Study finds decreasing physical activity in adolescence increases risk factors for cardiometabolic diseases
The health benefits of physical activity don't concern just the older population. A study from University of Jyväskylä, UKK institute, and the network of Finnish Sports Medicine Centers examined what happens to physical activity in the transition to adulthood and how the changes in activity are associated with cardiometabolic risk factors. For the first time, longitudinal accelerometer data from Finnish adolescents were linked to health marker information collected in clinical examination.
"We compared young people who maintained physical activity or changed their activity to those participants who sustained relatively low level of physical activity throughout adolescence," says doctoral researcher Tuula Aira from the Faculty of Sport and Health Sciences. "The results showed that the changes in physical activity are reflected in health risk factors already in adolescence."
The baseline level and magnitude of change plays a role
The study, published in the Scandinavian Journal of Medicine & Science in Sports revealed that highly active 15-year-olds who further increased their activity as young adults benefited from lowered blood pressure.
"Interestingly, the decline in activity resulted in different changes in risk factors which were dependent on the baseline physical activity and the magnitude of the decrease in activity," Aira says.
Adolescents who decreased their activity from a moderate to a low level encountered increases in the concentration of insulin (which is involved in blood glucose control), as well as in body mass index. In turn, those who reduced movement from a high level to an average level were observed to have an increase in fasting blood glucose and a decrease in HDL cholesterol.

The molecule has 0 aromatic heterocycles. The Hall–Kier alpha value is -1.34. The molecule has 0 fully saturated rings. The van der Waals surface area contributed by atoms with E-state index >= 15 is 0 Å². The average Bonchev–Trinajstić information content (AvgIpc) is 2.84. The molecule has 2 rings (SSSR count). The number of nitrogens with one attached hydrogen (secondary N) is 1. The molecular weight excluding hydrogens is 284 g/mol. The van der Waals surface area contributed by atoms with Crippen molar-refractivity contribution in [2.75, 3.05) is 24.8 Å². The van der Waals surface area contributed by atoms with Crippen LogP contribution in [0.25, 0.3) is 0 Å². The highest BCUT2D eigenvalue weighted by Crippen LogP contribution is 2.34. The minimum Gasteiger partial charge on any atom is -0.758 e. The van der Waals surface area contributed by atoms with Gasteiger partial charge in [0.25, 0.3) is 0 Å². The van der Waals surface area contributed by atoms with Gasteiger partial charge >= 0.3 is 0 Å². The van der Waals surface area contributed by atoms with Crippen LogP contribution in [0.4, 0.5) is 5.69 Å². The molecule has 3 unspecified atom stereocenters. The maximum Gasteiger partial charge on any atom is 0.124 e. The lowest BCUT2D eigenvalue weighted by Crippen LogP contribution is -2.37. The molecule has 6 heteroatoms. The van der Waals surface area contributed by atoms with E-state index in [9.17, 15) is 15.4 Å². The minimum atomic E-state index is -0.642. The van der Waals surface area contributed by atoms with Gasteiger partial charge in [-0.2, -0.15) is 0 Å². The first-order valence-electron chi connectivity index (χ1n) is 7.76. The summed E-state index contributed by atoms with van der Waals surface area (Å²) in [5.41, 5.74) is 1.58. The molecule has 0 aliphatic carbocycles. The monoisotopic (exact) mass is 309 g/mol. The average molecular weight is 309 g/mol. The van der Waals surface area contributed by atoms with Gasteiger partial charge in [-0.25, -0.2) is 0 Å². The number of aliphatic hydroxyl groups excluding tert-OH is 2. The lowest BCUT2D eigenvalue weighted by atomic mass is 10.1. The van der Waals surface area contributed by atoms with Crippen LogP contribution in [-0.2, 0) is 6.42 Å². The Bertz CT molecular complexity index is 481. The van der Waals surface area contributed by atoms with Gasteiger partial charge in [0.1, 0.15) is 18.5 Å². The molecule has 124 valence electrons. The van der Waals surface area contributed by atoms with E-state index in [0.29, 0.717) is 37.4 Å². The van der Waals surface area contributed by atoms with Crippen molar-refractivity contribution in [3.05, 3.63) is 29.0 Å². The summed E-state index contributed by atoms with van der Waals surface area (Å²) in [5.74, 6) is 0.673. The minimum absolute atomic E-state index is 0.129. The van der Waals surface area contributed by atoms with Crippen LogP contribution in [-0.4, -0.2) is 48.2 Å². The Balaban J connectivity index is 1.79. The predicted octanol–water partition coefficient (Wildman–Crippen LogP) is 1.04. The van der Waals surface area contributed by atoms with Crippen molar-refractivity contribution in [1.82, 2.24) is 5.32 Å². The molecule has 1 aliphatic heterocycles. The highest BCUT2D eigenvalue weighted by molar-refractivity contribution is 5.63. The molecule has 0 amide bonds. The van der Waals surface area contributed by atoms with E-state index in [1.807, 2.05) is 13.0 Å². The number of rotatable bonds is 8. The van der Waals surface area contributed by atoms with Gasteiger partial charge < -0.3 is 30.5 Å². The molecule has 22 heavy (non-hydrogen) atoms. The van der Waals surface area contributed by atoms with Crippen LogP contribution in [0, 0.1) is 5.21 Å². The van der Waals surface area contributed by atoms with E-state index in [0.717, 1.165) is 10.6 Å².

In other words, increasing physical activity was followed by favorable changes and decreasing activity by unfavorable changes in the risk factors—even at such a young age.
"The results from blood samples were, on average, within the reference values for all young people, including those with low activity," Aira says. "So, the blood test results do not give much cause for concern.
"However, the study clearly shows that physical activity is important for health already in adolescence. Considering previous research data, it is known that in the long run, lifestyle diseases such as type 2 diabetes start to emerge more commonly among inactive people."
The study adjusted the results for gender, smoking, snuff use, and dietary habits (fruit and vegetable intake). This means that the observed differences and changes in risk factors between the physical activity groups were independent of the other factors studied.
How it was investigated?
The cohort study included accelerometer and clinical examination data with blood samples from 250 adolescents at age 15 (2013–2014) and at age 19 (2017–2018). At baseline, the participants were recruited from 156 sports clubs and 100 schools in six large cities and surrounding communities from different parts of Finland.
The study is part of "Diverging paths in physical activity and sports participation from adolescence to emerging adulthood: the Health Promoting Sports Club cohort study," which has been carried out as a collaboration between the Faculty of Sport and Health Sciences (University of Jyväskylä), the UKK Institute and the network of Finnish Sports and Exercise Medicine centers.
More information: Tuula Aira et al, Longitudinal physical activity patterns and the development of cardiometabolic risk factors during adolescence, Scandinavian Journal of Medicine & Science in Sports (2023). DOI: 10.1111/sms.14415